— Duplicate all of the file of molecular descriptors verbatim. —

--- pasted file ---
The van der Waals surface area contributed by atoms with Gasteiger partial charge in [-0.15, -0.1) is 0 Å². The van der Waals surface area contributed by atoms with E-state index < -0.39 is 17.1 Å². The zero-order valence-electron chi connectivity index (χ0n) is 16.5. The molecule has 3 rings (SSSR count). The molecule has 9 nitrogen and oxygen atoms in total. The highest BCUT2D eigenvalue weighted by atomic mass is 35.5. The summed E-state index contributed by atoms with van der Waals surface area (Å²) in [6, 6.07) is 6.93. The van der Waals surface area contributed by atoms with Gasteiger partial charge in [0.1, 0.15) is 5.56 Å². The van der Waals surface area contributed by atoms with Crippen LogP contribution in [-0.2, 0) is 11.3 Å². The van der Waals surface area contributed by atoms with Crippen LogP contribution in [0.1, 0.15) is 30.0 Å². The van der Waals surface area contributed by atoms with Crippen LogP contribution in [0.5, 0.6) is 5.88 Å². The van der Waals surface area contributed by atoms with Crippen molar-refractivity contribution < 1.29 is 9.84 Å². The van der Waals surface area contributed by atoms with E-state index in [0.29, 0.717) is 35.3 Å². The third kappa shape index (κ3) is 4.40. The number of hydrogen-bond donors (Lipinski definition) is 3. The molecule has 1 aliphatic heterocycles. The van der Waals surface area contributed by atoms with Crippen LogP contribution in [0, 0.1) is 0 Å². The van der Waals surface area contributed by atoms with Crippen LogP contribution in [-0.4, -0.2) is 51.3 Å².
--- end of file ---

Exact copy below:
The van der Waals surface area contributed by atoms with Gasteiger partial charge in [-0.15, -0.1) is 0 Å². The van der Waals surface area contributed by atoms with E-state index < -0.39 is 17.1 Å². The zero-order valence-electron chi connectivity index (χ0n) is 16.5. The molecule has 3 rings (SSSR count). The molecule has 9 nitrogen and oxygen atoms in total. The highest BCUT2D eigenvalue weighted by atomic mass is 35.5. The summed E-state index contributed by atoms with van der Waals surface area (Å²) in [6, 6.07) is 6.93. The van der Waals surface area contributed by atoms with Gasteiger partial charge in [0.1, 0.15) is 5.56 Å². The van der Waals surface area contributed by atoms with Crippen LogP contribution in [-0.2, 0) is 11.3 Å². The van der Waals surface area contributed by atoms with Crippen LogP contribution in [0.1, 0.15) is 30.0 Å². The van der Waals surface area contributed by atoms with Crippen LogP contribution in [0.5, 0.6) is 5.88 Å². The van der Waals surface area contributed by atoms with Crippen molar-refractivity contribution < 1.29 is 9.84 Å². The van der Waals surface area contributed by atoms with E-state index in [0.29, 0.717) is 35.3 Å². The third kappa shape index (κ3) is 4.40. The number of hydrogen-bond donors (Lipinski definition) is 3. The molecule has 1 aliphatic heterocycles. The van der Waals surface area contributed by atoms with Crippen LogP contribution in [0, 0.1) is 0 Å². The van der Waals surface area contributed by atoms with Crippen LogP contribution in [-0.4, -0.2) is 51.3 Å².